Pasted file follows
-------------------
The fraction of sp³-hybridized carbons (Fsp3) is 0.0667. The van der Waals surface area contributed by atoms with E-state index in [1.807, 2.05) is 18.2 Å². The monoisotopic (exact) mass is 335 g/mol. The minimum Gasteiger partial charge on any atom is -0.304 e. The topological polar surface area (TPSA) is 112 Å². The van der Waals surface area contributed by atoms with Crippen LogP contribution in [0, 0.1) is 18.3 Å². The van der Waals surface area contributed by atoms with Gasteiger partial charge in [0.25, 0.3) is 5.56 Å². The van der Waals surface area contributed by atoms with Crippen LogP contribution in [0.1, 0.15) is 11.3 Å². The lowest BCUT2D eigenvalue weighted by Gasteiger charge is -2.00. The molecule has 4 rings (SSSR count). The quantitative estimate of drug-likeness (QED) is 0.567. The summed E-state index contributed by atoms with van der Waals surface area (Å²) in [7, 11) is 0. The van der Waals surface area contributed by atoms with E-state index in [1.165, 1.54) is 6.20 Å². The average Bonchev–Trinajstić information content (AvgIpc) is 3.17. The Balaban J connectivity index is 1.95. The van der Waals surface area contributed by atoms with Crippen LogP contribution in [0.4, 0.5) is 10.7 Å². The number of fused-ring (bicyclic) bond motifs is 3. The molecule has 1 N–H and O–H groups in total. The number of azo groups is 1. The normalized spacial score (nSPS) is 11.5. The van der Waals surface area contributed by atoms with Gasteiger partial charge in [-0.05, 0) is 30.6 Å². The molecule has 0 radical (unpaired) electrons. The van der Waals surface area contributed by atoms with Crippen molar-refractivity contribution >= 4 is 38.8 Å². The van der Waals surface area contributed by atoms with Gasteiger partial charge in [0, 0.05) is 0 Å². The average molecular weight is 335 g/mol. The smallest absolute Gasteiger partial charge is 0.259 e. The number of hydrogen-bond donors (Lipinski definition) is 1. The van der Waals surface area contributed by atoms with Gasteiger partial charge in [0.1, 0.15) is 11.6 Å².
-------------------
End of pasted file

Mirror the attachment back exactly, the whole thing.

The fraction of sp³-hybridized carbons (Fsp3) is 0.0667. The van der Waals surface area contributed by atoms with E-state index in [1.807, 2.05) is 18.2 Å². The monoisotopic (exact) mass is 335 g/mol. The minimum Gasteiger partial charge on any atom is -0.304 e. The topological polar surface area (TPSA) is 112 Å². The van der Waals surface area contributed by atoms with Crippen LogP contribution in [0, 0.1) is 18.3 Å². The van der Waals surface area contributed by atoms with Gasteiger partial charge in [0.25, 0.3) is 5.56 Å². The van der Waals surface area contributed by atoms with Crippen LogP contribution in [0.1, 0.15) is 11.3 Å². The lowest BCUT2D eigenvalue weighted by Gasteiger charge is -2.00. The molecule has 4 rings (SSSR count). The quantitative estimate of drug-likeness (QED) is 0.567. The summed E-state index contributed by atoms with van der Waals surface area (Å²) in [7, 11) is 0. The van der Waals surface area contributed by atoms with E-state index in [1.165, 1.54) is 6.20 Å². The average Bonchev–Trinajstić information content (AvgIpc) is 3.17. The Balaban J connectivity index is 1.95. The van der Waals surface area contributed by atoms with Crippen LogP contribution in [0.4, 0.5) is 10.7 Å². The number of fused-ring (bicyclic) bond motifs is 3. The molecule has 1 N–H and O–H groups in total. The number of azo groups is 1. The normalized spacial score (nSPS) is 11.5. The van der Waals surface area contributed by atoms with Gasteiger partial charge in [-0.05, 0) is 30.6 Å². The molecule has 0 radical (unpaired) electrons. The van der Waals surface area contributed by atoms with Crippen molar-refractivity contribution >= 4 is 38.8 Å². The van der Waals surface area contributed by atoms with Gasteiger partial charge in [0, 0.05) is 0 Å². The average molecular weight is 335 g/mol. The smallest absolute Gasteiger partial charge is 0.259 e. The number of hydrogen-bond donors (Lipinski definition) is 1. The van der Waals surface area contributed by atoms with Gasteiger partial charge in [0.1, 0.15) is 11.6 Å².